When Dan Good ’90 was sharing his reflections on the life of a pilot for this story, he was in Anchorage, Alaska, preparing for a seven- to 10-day schedule that would begin a few hours later and take him to China; Bangkok, Thailand; Mumbai, India; Cologne, Germany; ending in Louisville, Kentucky.
The aviation field is expansive in general, and even when just looking at it from a pilot’s perspective, opportunities for a variety of experiences are plentiful. Good’s resume is testament to that.
Like many pilots, over the last 25 years Good ’90 has moved up the industry ladder as he built flight hours and experiences. Each step along the way has presented situations for which he is grateful and added to a career that he loves.
Today, Good is a pilot for United Parcel Service (UPS), flying 747’s around the world, but the path to get there literally took him around the world.
After graduating from Hesston College, Good was hired by Hesston as a flight instructor, which he did for two years before moving to Lisbon, Portugal, to work in mission aviation for seven years.
“Mission aviation is unique and unusual for many pilots,” said Good. “I flew for a Portugese ministry that would travel the world on evangelical campaigns or for training church leadership. It was one of my most satisfying jobs as I was making a difference for time and eternity.”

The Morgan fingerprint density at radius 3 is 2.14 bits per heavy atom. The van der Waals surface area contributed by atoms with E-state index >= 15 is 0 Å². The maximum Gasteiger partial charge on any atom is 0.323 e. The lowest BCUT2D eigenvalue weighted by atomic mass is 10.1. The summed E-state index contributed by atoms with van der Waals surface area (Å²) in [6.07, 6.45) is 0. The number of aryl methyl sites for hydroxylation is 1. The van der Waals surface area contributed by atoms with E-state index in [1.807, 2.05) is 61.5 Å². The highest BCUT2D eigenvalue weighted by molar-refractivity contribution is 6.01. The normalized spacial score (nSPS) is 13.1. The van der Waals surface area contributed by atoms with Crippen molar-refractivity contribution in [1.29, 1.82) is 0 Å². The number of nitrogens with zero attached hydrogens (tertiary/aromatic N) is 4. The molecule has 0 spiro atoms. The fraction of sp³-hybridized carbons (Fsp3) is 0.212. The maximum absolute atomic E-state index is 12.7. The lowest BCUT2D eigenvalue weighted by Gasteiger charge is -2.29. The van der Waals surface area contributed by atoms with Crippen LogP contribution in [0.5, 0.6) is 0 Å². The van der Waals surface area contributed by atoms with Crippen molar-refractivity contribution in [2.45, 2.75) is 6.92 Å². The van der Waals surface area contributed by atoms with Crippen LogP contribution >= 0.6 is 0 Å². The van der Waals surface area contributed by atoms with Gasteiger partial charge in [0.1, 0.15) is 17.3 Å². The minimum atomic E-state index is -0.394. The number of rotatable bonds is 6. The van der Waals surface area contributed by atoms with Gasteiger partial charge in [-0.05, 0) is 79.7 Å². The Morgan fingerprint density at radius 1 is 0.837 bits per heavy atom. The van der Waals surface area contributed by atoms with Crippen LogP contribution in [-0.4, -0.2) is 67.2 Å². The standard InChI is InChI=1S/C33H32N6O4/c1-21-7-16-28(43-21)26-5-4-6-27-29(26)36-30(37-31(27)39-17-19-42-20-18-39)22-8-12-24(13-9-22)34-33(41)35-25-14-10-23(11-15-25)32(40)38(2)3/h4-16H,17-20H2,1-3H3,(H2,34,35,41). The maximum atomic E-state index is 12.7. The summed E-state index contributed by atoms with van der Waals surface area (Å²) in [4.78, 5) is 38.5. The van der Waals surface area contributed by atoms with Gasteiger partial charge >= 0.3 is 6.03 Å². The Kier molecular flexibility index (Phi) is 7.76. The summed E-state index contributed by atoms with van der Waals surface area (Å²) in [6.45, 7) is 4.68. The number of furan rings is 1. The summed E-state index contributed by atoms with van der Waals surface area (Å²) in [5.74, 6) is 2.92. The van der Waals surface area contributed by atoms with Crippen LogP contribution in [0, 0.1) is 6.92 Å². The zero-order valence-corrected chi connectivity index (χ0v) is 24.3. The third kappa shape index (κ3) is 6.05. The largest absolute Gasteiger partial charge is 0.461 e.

During his mission flying years, Good met and married his wife, and in 1999 the couple moved to Wichita where Good took a job as a corporate pilot with Koch Industries.
“That was a very professional and cohesive group of pilots,” said Good. “It was a treat to be a part of that level of professionalism and see the job from that vantage point.”
In 2006, Good was hired by NetJets, which operates private jets, and was based out of Saudi Arabia. The Goods moved to Brazil to be close to his wife’s family while Dan commuted to the Middle East and worked five weeks on/five weeks off schedules.
Just a little more than a year ago, the Goods moved back to Kansas, even while Dan flies from a company base in Alaska. His schedule is typically seven to 10 days on followed by seven to 10 days off.
“There’s a lot of variety with aviation,” said Good. “I’m grateful for the opportunities God has presented me. Every step along the way has been right for that point in my life and career. Right now, the most I work is 14 days a month, which gives me more time at home with my wife and 17-year-old son than I had with some previous jobs.”
As a Hesston College Aviation alumnus, Good is pleased at the way the program is expanding and creating new opportunities for students to also explore the many paths available in the industry.
“Hesston has had an outstanding aviation program for a long time, and adding the bachelor’s degree option is a great benefit,” said Good. “Having a bachelor’s degree isn’t a requirement for many companies that hire pilots, but it’s something that sets you apart from other candidates. It makes you more competitive and desirable.”